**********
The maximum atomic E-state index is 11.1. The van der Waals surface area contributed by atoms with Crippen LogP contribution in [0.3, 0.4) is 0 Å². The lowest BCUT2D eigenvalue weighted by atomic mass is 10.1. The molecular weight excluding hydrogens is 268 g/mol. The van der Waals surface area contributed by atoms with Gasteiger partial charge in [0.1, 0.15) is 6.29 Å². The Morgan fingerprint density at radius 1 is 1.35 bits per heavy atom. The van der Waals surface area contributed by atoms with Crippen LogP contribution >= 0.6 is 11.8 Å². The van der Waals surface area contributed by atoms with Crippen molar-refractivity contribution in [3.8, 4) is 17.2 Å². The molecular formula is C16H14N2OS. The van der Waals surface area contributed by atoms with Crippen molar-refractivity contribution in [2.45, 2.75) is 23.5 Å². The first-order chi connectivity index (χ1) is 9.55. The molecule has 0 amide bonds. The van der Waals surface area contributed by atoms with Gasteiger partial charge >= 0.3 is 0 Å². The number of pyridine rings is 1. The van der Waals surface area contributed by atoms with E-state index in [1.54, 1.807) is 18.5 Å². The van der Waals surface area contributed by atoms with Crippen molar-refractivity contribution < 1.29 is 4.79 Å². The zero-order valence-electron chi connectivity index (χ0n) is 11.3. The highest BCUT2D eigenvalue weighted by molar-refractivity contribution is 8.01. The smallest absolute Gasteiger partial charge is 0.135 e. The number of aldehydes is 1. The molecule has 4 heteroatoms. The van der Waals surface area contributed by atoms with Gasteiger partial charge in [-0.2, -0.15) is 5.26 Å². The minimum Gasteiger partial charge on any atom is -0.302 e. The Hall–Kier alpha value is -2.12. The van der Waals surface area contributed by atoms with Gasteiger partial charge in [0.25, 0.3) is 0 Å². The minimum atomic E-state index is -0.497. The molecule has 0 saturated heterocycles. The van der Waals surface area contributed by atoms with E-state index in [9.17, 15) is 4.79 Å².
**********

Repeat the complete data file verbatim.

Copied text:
The maximum atomic E-state index is 11.1. The van der Waals surface area contributed by atoms with Crippen LogP contribution in [0.3, 0.4) is 0 Å². The lowest BCUT2D eigenvalue weighted by atomic mass is 10.1. The molecular weight excluding hydrogens is 268 g/mol. The van der Waals surface area contributed by atoms with Gasteiger partial charge in [0.1, 0.15) is 6.29 Å². The Morgan fingerprint density at radius 1 is 1.35 bits per heavy atom. The van der Waals surface area contributed by atoms with Crippen LogP contribution >= 0.6 is 11.8 Å². The van der Waals surface area contributed by atoms with Crippen molar-refractivity contribution in [3.8, 4) is 17.2 Å². The molecular formula is C16H14N2OS. The van der Waals surface area contributed by atoms with Crippen molar-refractivity contribution in [2.45, 2.75) is 23.5 Å². The first-order chi connectivity index (χ1) is 9.55. The molecule has 0 amide bonds. The van der Waals surface area contributed by atoms with Gasteiger partial charge >= 0.3 is 0 Å². The number of pyridine rings is 1. The van der Waals surface area contributed by atoms with E-state index in [1.54, 1.807) is 18.5 Å². The van der Waals surface area contributed by atoms with Crippen molar-refractivity contribution < 1.29 is 4.79 Å². The zero-order valence-electron chi connectivity index (χ0n) is 11.3. The highest BCUT2D eigenvalue weighted by molar-refractivity contribution is 8.01. The smallest absolute Gasteiger partial charge is 0.135 e. The number of aldehydes is 1. The molecule has 4 heteroatoms. The van der Waals surface area contributed by atoms with Gasteiger partial charge in [-0.2, -0.15) is 5.26 Å². The minimum Gasteiger partial charge on any atom is -0.302 e. The Hall–Kier alpha value is -2.12. The van der Waals surface area contributed by atoms with Gasteiger partial charge in [0.25, 0.3) is 0 Å². The minimum atomic E-state index is -0.497. The molecule has 0 saturated heterocycles. The van der Waals surface area contributed by atoms with E-state index in [9.17, 15) is 4.79 Å².